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The Daily Tar Heel

How often do you think about the Roman Empire? It’s a question that may have garnered confused looks a couple of weeks ago, but has since found its place in the cultural zeitgeist through a TikTok trend. 

The trend, which has amassed over 1.7 billion views, involves predominantly women asking the men in their lives how often they think about the Roman Empire. To the women’s utter shock and surprise, many of the men think about the Roman Empire on a semi-regular basis, with some saying they think about it as often as twice a day. 

At face value, it pokes fun at the enigmatic inner workings of men’s brains. But dig deeper, and you’ll find that it highlights the role of social media in reinforcing cultural and gender norms. 

It seems far-fetched to suppose that all men regularly think about the Roman Empire. That’s an estimated 3.97 billion brains (give or take) with images of gladiators and the Colosseum routinely coursing through their synapses. Equally absurd is the assumption that women don’t think about the Roman Empire. Indeed, it seems that the TikTok trend has overgeneralized an entire population. 

Interest in the Roman Empire isn’t strictly reserved for men. It also isn’t something that all men think about regularly. 

However, the trend’s TikTok popularity is supporting the idea that it is. The Roman Empire’s association with machismo in contemporary pop culture, exemplified in movies such as "Gladiator" with scenes of armor-clad fighters being impaled in the Colosseum, inextricably ties masculine aggression to the symbolism of the Roman Empire. With this in mind, the assertion that all men are fascinated by the Roman Empire props up traditional masculinity as a way to be a "real man."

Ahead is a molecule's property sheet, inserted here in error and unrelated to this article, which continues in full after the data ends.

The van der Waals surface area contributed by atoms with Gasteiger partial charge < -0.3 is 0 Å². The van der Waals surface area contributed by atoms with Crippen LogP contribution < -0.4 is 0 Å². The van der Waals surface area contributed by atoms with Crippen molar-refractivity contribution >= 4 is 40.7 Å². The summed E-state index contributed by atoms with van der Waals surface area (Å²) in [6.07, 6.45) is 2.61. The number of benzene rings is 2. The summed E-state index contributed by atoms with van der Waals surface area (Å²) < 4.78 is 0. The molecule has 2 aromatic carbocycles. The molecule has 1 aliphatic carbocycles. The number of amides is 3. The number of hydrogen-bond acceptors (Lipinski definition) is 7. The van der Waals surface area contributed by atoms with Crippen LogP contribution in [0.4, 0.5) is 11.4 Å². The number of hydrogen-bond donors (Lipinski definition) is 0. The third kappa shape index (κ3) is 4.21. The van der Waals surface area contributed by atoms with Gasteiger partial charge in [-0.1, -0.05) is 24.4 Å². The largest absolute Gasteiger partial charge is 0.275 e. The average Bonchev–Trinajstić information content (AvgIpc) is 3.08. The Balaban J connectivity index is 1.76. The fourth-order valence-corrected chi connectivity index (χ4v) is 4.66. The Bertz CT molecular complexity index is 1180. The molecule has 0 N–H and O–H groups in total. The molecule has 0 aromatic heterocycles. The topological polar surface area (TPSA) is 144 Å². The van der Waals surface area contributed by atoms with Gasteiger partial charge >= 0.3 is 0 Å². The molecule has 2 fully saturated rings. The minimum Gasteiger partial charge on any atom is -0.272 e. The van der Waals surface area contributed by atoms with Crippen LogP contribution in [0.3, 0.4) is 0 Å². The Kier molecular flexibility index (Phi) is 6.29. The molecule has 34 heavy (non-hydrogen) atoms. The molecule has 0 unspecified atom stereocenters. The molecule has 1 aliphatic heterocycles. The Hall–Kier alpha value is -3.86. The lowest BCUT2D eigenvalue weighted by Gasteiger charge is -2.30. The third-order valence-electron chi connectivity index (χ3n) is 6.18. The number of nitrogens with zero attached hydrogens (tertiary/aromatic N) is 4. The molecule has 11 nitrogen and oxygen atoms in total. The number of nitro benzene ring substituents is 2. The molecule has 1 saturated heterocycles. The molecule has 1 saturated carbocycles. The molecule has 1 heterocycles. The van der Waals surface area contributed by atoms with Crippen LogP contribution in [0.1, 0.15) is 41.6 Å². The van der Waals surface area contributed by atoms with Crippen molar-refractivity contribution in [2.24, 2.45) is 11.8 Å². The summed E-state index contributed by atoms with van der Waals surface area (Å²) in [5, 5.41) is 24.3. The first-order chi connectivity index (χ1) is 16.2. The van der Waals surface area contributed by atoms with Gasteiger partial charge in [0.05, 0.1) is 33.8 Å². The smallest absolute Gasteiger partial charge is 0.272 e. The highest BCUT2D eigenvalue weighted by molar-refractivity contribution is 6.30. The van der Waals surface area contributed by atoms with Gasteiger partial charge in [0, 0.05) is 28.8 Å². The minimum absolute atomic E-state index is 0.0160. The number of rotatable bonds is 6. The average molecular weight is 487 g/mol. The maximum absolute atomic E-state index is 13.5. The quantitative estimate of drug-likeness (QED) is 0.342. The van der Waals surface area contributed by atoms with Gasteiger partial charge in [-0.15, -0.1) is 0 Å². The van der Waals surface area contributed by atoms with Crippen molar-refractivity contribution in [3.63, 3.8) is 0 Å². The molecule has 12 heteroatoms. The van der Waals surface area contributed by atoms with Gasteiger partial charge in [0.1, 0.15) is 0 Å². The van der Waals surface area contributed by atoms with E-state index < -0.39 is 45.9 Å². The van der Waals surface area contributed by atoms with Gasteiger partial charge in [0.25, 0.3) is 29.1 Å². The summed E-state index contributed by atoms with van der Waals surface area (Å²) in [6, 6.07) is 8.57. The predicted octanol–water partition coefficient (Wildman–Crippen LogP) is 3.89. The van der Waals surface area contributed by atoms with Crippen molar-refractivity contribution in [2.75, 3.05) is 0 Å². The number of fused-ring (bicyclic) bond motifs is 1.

The trend doesn’t only perpetuate societal ideas of masculinity, though. It also builds up Western culture as the de facto culture. Although the Roman Empire’s impact is profound on our world, ranging from plumbing to the American Declaration of Independence, the assumption that many men, and people in general, know about it seems based on a Eurocentric, western-centric worldview. The assumption also mirrors the classics' reputation of being a field historically dominated by white men.  

Other historical societies had far-reaching impacts comparable to those of the Romans. Flushable toilets appeared in China’s Han Dynasty and the oldest known aqueducts were engineered by the Assyrian Empire. However, a TikTok trend discussing these advances has yet to appear and may not ever appear. 

In their place is a trend where predominantly white men wax poetic about the Roman Empire’s contribution to society. When this perspective is catapulted to “For You page” fame, discussions of other global cultures are overlooked and Western culture is accepted as the dominant culture. 

In a world where social media has the ability to give a platform to stories and ideas left out by exclusionary academic circles, it seems that certain perspectives are still more amplified than others. If the Roman Empire trend is any good indicator, these voices tend to be white and adhere to traditional gender roles. As a result of this lack of diversity, cultural standards of toxic masculinity and Eurocentrism are reinforced. 

So, the next time someone asks how often you think about the Roman Empire, consider why we seem to think about the Roman Empire so often. 

@dthopinion |

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